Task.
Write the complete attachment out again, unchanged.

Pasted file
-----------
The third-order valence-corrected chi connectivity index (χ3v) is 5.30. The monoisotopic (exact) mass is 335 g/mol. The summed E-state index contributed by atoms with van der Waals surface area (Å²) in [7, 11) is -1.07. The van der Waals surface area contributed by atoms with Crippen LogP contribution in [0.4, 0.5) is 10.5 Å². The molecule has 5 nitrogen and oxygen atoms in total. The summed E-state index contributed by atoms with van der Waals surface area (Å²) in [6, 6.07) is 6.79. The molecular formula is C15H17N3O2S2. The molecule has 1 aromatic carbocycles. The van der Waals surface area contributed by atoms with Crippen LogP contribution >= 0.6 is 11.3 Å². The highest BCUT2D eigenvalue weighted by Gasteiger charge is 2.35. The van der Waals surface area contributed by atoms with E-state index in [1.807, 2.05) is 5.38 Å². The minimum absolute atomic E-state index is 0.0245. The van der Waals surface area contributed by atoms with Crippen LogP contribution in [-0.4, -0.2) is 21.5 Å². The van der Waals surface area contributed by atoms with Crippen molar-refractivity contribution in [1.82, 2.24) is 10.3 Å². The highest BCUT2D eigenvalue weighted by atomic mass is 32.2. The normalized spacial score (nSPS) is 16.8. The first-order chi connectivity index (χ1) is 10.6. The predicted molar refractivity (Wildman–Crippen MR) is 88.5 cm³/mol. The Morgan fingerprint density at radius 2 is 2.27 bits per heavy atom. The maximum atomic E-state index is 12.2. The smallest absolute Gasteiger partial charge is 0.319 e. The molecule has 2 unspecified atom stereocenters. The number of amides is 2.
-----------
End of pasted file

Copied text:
The third-order valence-corrected chi connectivity index (χ3v) is 5.30. The monoisotopic (exact) mass is 335 g/mol. The summed E-state index contributed by atoms with van der Waals surface area (Å²) in [7, 11) is -1.07. The van der Waals surface area contributed by atoms with Crippen LogP contribution in [0.4, 0.5) is 10.5 Å². The molecule has 5 nitrogen and oxygen atoms in total. The summed E-state index contributed by atoms with van der Waals surface area (Å²) in [6, 6.07) is 6.79. The molecular formula is C15H17N3O2S2. The molecule has 1 aromatic carbocycles. The van der Waals surface area contributed by atoms with Crippen LogP contribution >= 0.6 is 11.3 Å². The highest BCUT2D eigenvalue weighted by Gasteiger charge is 2.35. The van der Waals surface area contributed by atoms with E-state index in [1.807, 2.05) is 5.38 Å². The minimum absolute atomic E-state index is 0.0245. The van der Waals surface area contributed by atoms with Crippen LogP contribution in [-0.4, -0.2) is 21.5 Å². The van der Waals surface area contributed by atoms with Crippen molar-refractivity contribution in [1.82, 2.24) is 10.3 Å². The highest BCUT2D eigenvalue weighted by atomic mass is 32.2. The normalized spacial score (nSPS) is 16.8. The first-order chi connectivity index (χ1) is 10.6. The predicted molar refractivity (Wildman–Crippen MR) is 88.5 cm³/mol. The Morgan fingerprint density at radius 2 is 2.27 bits per heavy atom. The maximum atomic E-state index is 12.2. The smallest absolute Gasteiger partial charge is 0.319 e. The molecule has 2 unspecified atom stereocenters. The number of amides is 2.